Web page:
Zefyr Lisowski





First, an ache. Then, click of fingers on latches. I never write about my sister Emma, who is never at ease in this maze, I mean house, I mean spite. She says, we have walls to keep secrets, and locks to hold them tight. Father is away most days. Our home looks like this regularly:

but in my dreams it's even more monstrous, walls bent like a crust of whalebone. I will be 32, which also is a type of box. I walk the thin floors of my bedroom every day, hearing the bicker and creak of the house. The only relief we have is supper—another geometry, another violence too.




That might account for the blood stains on the axes.

Their friends admit that things were not as pleasant as they might have been in that house.

Seven out of the nine stories that were reported to the police were investigated, and all were found to be myth.

There was no man lurking within the chimney.

Mrs. Borden was not the mother of the girls and the father was not overly liberal with them.

The funeral services took place at 11'o clock, and were strictly private.

Some stories that have been written about these relations should be regarded as the grossest exaggeration.

A blossom of bone flower, spreading over her face—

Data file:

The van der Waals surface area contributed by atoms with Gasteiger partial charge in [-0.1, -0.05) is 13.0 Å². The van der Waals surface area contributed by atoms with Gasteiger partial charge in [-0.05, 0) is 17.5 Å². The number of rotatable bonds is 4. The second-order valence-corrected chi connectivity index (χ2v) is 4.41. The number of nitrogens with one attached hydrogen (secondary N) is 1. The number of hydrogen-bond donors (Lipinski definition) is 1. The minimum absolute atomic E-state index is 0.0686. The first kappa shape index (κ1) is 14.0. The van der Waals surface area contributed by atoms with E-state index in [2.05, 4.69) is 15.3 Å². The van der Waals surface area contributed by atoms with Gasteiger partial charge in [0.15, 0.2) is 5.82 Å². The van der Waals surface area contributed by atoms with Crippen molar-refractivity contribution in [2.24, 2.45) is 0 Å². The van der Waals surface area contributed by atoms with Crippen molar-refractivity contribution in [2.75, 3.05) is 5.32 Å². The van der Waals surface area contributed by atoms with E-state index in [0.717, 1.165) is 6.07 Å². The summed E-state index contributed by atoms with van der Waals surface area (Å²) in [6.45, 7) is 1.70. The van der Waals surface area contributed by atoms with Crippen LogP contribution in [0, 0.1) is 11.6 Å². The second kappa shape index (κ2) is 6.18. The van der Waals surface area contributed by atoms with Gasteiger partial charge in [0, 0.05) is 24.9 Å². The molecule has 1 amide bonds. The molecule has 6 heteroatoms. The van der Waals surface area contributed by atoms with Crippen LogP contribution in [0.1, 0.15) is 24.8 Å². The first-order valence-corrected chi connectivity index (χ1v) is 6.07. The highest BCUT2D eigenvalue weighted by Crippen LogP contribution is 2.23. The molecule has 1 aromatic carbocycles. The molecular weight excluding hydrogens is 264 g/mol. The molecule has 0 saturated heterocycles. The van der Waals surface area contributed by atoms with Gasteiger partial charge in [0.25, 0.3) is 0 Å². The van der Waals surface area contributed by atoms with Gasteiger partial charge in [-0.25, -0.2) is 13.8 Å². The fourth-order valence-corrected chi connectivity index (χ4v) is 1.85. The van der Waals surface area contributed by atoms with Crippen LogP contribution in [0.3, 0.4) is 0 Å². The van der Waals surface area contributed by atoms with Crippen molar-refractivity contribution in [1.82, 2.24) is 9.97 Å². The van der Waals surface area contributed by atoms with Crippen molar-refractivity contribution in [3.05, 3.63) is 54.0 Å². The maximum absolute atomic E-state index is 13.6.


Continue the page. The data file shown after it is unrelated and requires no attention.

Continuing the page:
The door was found open after the murders, and it appears that no one saw Mrs. Borden for two hours.

Miss Lizzie says she spent the morning of the tragedy in the barn,
eating pears

The bodies were not moved, tho' they were horrible to look at

Each head crushed like grape

They found no hidden chambers—

The remaining family so shaken by the events, they have been prescribed morphine liberally—

The pear tree's bright plumage—

That afternoon, all that matched the searchers' gaze were boxes of clothing.





Is all this grief repetitive to you?

I see my stepmother and look at a straw creature.

I see my uncle, fresh from the long expanse

of Iowa,

and there are only shadows, heaps of luggage.

I'm spending more and more time in the barn—

its stifle, scratch and warp of floor. From there,

I can see the plyboard of our home, plump droop of

pear tree. Violence dances with us like ghosts. Uncle John's

voice booming over evening meal. This family

filthens me. When trying to escape, I close

my eyes and think of Massachusetts' rocky

coast—which I've only seen once, its seaboard

a slate as silver-grey as my father's dry eyes. Its shore

salty as the coat he hangs up grimed

by the completion of each day's errands.

This is our intimacy, the bond we keep:

I always pass by before he climbs the back stairs.

I am careful to avoid eye contact.

He is careful to keep the door locked afterward.





We wear black veils to the funeral
and the coffins held light like a basket.

It is August. Our clothes swelter.
The trees that line their plot are unsavory.

I do not cry and do not sleep.

Beneath the clothes, my body is falling
apart, becoming illuminated

with flame,

and they are not here:


I do not grieve
I do not grieve




I'm fascinated by Lizzie Borden, the probable lesbian and rich white woman in Fall River, MA, who (most likely) axed her stepmother and father to death in their shared home, August 4th, 1892. These poems, from the collection about her, Blood Box (forthcoming Fall 2019 from Black Lawrence Press), pay elegy to her and the violence of the closet, but also to a lesser extent my father, who passed away as I was writing them. How accountable are we for our grief? What does our violence do to us?